The People’s Response to Governor’s Corrections Budget  May Revise 2019

by Amber Rose Howard

FOR IMMEDIATE RELEASE – May 10, 2019

 

The People’s Response to Governor’s Corrections Budget  May Revise

Calling for the end of prison and jail as state’s leading health & mental health care provider

 

MEDIA CONTACT: Amber-Rose Howard, Californians United for a Responsible Budget

amberrose@curbprisonspending.org or 909.717.8520

 

Sacramento — Thursday, May 09, Governor Newsom released California’s 2019-20 revised budget – a budget that increases total funding on corrections to $12.8 billion, up from $12.1  billion last year. The implementation of voter mandated criminal justice reforms like Proposition 57 and sentencing reform policies  like SB 1393 (Mitchell-2018) continue to influence the decrease in prison population, yet the California Department of Corrections and Rehabilitation budget continues to rise. California cannot afford to continue expanding the capacity of prisons and jails at the expense of health and human services.

While there is some healthy spending included in the budget, the increased capacity for health and mental health services inside California Prisons is still trending. The majority of CDCR’s budget goes to operations and health related services. While people who are incarcerated are deserving health treatments, prisons are not acceptable wellness or mental health facilities. Instead of wasting resources to stretch the span of destructive prisons, where individuals cannot be properly treated, there is an urgent need to reduce spending on corrections and increase community-based health and mental health related services so that people’s needs are addressed and they do not end up in a cage.

California Partnership is calling on Governor Gavin Newsom to renew his campaign commitments to end the unconstitutional money bail system in California that leaves tens of thousands of people languishing in jails each year before they are convicted of any crime because they cannot afford to get out of jail. Punishment of people for being poor must end. Provide social services, healthcare (including mental health), bridge housing, and permanent supportive housing for California’s homeless.” Maribel Nunez, California Partnership.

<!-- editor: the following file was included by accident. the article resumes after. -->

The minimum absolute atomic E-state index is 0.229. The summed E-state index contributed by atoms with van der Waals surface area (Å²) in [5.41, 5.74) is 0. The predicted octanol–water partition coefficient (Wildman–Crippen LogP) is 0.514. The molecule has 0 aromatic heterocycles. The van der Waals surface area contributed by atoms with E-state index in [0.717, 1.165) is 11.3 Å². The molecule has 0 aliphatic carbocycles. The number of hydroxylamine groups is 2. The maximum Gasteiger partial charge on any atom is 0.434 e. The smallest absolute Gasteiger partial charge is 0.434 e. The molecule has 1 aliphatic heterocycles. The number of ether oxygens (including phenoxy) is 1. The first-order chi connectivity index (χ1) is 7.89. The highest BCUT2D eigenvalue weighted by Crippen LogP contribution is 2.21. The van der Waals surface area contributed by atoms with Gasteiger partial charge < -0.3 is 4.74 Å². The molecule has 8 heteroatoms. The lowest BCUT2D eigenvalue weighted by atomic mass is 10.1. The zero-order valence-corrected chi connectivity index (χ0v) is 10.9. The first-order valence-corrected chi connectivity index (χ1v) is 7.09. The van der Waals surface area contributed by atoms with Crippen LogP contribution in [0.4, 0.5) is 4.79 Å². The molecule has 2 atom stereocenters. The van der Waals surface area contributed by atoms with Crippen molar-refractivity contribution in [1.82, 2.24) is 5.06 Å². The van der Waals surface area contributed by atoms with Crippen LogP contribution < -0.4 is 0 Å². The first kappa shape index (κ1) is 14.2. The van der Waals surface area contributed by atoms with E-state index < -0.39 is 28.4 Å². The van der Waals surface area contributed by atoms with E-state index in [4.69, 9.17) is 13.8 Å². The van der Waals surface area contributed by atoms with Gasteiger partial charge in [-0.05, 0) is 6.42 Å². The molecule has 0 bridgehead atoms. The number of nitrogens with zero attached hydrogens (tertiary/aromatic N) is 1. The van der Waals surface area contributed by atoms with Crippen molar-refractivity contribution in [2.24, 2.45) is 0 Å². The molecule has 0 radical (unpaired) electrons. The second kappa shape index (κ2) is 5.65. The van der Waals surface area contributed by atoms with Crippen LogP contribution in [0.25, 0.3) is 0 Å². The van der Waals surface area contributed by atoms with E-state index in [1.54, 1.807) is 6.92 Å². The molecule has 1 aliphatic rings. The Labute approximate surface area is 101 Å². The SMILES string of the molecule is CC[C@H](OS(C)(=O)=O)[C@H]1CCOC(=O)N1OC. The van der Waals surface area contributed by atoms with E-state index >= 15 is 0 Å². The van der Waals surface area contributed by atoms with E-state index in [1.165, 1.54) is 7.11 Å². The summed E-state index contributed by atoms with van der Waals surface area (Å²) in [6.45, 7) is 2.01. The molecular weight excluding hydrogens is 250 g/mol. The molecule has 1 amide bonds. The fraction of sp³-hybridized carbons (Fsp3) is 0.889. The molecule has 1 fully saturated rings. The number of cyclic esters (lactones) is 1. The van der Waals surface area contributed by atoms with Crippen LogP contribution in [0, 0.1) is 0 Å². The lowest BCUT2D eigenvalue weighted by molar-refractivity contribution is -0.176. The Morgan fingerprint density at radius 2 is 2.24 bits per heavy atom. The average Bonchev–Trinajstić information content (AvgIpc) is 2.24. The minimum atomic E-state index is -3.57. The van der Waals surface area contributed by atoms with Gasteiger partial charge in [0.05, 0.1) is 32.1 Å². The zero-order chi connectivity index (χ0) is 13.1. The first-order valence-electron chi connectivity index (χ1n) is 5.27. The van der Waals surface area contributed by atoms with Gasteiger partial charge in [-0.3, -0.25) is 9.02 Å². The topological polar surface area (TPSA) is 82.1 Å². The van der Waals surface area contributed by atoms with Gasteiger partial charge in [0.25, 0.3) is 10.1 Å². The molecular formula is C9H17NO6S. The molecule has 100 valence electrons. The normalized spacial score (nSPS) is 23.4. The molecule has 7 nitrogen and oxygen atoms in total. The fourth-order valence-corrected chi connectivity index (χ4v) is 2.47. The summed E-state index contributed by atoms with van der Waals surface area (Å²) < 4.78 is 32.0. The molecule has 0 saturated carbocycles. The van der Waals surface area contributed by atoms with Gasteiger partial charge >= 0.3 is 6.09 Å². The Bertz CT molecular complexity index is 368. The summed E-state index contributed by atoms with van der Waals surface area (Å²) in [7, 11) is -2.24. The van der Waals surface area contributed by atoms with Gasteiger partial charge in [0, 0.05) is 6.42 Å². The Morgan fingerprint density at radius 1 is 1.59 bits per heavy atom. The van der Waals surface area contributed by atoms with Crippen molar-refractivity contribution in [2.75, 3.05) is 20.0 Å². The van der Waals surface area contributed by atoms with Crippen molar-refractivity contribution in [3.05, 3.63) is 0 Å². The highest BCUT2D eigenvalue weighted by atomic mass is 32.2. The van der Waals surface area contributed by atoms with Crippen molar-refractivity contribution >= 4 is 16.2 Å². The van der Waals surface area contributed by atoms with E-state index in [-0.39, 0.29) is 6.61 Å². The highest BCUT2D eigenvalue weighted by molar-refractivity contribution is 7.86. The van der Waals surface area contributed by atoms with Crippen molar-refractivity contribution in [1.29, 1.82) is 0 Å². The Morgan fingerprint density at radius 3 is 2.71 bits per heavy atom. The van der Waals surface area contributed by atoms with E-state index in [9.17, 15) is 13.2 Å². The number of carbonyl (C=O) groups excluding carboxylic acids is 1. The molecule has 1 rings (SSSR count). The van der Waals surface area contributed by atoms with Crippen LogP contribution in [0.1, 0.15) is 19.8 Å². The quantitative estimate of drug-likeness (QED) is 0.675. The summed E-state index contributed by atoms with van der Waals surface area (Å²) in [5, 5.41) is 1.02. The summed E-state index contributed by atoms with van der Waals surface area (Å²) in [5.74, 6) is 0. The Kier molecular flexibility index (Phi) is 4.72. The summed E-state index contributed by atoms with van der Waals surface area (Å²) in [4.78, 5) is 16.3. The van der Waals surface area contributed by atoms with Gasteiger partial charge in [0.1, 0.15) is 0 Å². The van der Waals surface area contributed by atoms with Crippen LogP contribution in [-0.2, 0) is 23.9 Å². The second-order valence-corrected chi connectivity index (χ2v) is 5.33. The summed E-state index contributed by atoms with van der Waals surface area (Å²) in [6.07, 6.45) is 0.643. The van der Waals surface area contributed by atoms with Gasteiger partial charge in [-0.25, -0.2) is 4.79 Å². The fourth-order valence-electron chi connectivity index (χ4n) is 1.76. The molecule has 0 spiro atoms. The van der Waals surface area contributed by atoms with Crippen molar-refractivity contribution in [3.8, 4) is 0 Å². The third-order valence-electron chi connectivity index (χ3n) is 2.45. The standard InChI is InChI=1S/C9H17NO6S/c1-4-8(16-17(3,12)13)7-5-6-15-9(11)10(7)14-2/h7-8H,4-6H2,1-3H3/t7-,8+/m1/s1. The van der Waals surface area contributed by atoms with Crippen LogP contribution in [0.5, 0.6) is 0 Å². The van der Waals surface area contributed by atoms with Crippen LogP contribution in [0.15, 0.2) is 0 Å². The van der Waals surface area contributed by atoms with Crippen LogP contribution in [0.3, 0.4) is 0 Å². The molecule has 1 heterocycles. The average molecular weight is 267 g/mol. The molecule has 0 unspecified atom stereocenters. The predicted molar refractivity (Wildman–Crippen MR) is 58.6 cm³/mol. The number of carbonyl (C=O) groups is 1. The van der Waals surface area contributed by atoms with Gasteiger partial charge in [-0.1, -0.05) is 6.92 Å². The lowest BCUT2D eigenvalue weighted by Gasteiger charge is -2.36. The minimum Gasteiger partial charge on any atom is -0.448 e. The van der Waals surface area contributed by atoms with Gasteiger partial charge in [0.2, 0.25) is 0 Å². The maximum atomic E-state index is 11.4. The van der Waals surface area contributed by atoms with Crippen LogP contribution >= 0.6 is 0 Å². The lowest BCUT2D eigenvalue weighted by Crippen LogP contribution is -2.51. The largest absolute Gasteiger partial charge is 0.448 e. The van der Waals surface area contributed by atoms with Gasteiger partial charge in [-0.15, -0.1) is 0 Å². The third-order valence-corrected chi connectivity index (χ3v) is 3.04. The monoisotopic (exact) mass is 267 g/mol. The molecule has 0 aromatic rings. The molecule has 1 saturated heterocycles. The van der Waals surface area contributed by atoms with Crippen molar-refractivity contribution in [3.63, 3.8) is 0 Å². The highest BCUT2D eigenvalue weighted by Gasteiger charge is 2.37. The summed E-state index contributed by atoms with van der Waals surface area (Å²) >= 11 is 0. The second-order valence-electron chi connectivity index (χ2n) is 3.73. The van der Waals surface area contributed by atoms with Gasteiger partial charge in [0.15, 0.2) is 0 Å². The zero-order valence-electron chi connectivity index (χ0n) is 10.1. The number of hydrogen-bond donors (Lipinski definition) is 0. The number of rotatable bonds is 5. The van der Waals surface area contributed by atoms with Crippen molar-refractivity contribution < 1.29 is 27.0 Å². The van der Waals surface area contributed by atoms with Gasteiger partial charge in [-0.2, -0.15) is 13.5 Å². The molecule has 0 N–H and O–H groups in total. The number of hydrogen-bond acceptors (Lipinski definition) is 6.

In addition to reforming pre-trial detention and full implementation of voter-mandated reforms, state legislators are still urgently concerned about California’s deadly prison and jail overcrowding and are pursuing further common sense sentencing reforms like SB 136 (RISE Act 2019) authored by Senator Scott Weiner. The RISE Act would repeal a 1-year enhancement for prior felony convictions which contributes to California’s legacy as having the worst racial disparities in incarceration than almost any state in the US, including southern states. In addition to the racist implications of re-punishment sentencing policies, experts believe these enhancements have contributed to jail and prison overcrowding, and do little or nothing to deter crime. By repealing sentencing enhancements for people who already served time for their past conviction, California can divest from expensive and ineffective policies of mass incarceration in order to invest in our communities.

“The budget is a value statement that shows us what our Governor and lawmakers at the state are prioritizing. When I see a budget with an increase in corrections spending, more jail beds and prison beds despite a drastic decrease in the prison population, I see a huge problem. We need to invest in anti-poverty wellness, housing and human services. State money belongs  to the people and we want our money now.” – Vonya Quarles, Starting Over Inc.

The people of California, progressive legislators and the CURB coalition believe that the appropriate response to looming budget threats is not more wasteful spending on policing and incarceration, but common sense reforms coupled with a reduction in corrections spending. California should continue to pursue aggressive parole and sentencing reform efforts and repeal all prison and jail expansion. View CURB’s complete overview of the corrections budget here.

 

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Amber Rose Howard


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